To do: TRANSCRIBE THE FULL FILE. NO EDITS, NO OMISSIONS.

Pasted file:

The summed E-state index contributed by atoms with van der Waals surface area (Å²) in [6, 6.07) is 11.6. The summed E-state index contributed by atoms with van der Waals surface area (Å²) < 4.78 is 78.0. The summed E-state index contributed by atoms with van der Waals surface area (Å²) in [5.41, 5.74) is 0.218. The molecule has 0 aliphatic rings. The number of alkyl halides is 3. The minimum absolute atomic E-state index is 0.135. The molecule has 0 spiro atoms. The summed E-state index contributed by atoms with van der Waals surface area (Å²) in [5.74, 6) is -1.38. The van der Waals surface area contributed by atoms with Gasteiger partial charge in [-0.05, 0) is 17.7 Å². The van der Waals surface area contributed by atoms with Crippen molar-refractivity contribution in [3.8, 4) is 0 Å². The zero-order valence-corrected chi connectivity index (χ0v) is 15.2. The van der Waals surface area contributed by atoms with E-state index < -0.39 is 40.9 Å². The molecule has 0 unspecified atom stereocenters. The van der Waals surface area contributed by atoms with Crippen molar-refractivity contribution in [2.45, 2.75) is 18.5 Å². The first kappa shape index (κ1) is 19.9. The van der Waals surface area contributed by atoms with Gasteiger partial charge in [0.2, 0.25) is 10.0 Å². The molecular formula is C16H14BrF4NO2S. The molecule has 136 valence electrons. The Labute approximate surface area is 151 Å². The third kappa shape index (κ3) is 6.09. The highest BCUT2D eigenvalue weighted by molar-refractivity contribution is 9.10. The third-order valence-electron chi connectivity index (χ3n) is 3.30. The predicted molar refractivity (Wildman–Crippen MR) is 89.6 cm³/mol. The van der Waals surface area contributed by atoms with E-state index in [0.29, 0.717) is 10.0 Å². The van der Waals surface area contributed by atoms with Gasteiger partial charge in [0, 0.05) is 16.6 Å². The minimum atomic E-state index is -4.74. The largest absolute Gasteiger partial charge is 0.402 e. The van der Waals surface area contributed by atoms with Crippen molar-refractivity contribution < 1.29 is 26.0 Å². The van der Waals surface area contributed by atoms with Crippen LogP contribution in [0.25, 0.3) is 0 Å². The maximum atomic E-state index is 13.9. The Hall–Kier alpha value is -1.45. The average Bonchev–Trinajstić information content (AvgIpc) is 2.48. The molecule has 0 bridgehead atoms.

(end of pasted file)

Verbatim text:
The summed E-state index contributed by atoms with van der Waals surface area (Å²) in [6, 6.07) is 11.6. The summed E-state index contributed by atoms with van der Waals surface area (Å²) < 4.78 is 78.0. The summed E-state index contributed by atoms with van der Waals surface area (Å²) in [5.41, 5.74) is 0.218. The molecule has 0 aliphatic rings. The number of alkyl halides is 3. The minimum absolute atomic E-state index is 0.135. The molecule has 0 spiro atoms. The summed E-state index contributed by atoms with van der Waals surface area (Å²) in [5.74, 6) is -1.38. The van der Waals surface area contributed by atoms with Gasteiger partial charge in [-0.05, 0) is 17.7 Å². The van der Waals surface area contributed by atoms with Crippen molar-refractivity contribution in [3.8, 4) is 0 Å². The zero-order valence-corrected chi connectivity index (χ0v) is 15.2. The van der Waals surface area contributed by atoms with E-state index < -0.39 is 40.9 Å². The molecule has 0 unspecified atom stereocenters. The van der Waals surface area contributed by atoms with Crippen molar-refractivity contribution in [2.45, 2.75) is 18.5 Å². The first kappa shape index (κ1) is 19.9. The van der Waals surface area contributed by atoms with Gasteiger partial charge in [0.2, 0.25) is 10.0 Å². The molecular formula is C16H14BrF4NO2S. The molecule has 136 valence electrons. The Labute approximate surface area is 151 Å². The third kappa shape index (κ3) is 6.09. The highest BCUT2D eigenvalue weighted by molar-refractivity contribution is 9.10. The third-order valence-electron chi connectivity index (χ3n) is 3.30. The predicted molar refractivity (Wildman–Crippen MR) is 89.6 cm³/mol. The van der Waals surface area contributed by atoms with E-state index in [0.29, 0.717) is 10.0 Å². The van der Waals surface area contributed by atoms with Gasteiger partial charge in [0, 0.05) is 16.6 Å². The minimum atomic E-state index is -4.74. The largest absolute Gasteiger partial charge is 0.402 e. The van der Waals surface area contributed by atoms with Crippen molar-refractivity contribution < 1.29 is 26.0 Å². The van der Waals surface area contributed by atoms with Crippen LogP contribution in [0.25, 0.3) is 0 Å². The maximum atomic E-state index is 13.9. The Hall–Kier alpha value is -1.45. The average Bonchev–Trinajstić information content (AvgIpc) is 2.48. The molecule has 0 bridgehead atoms.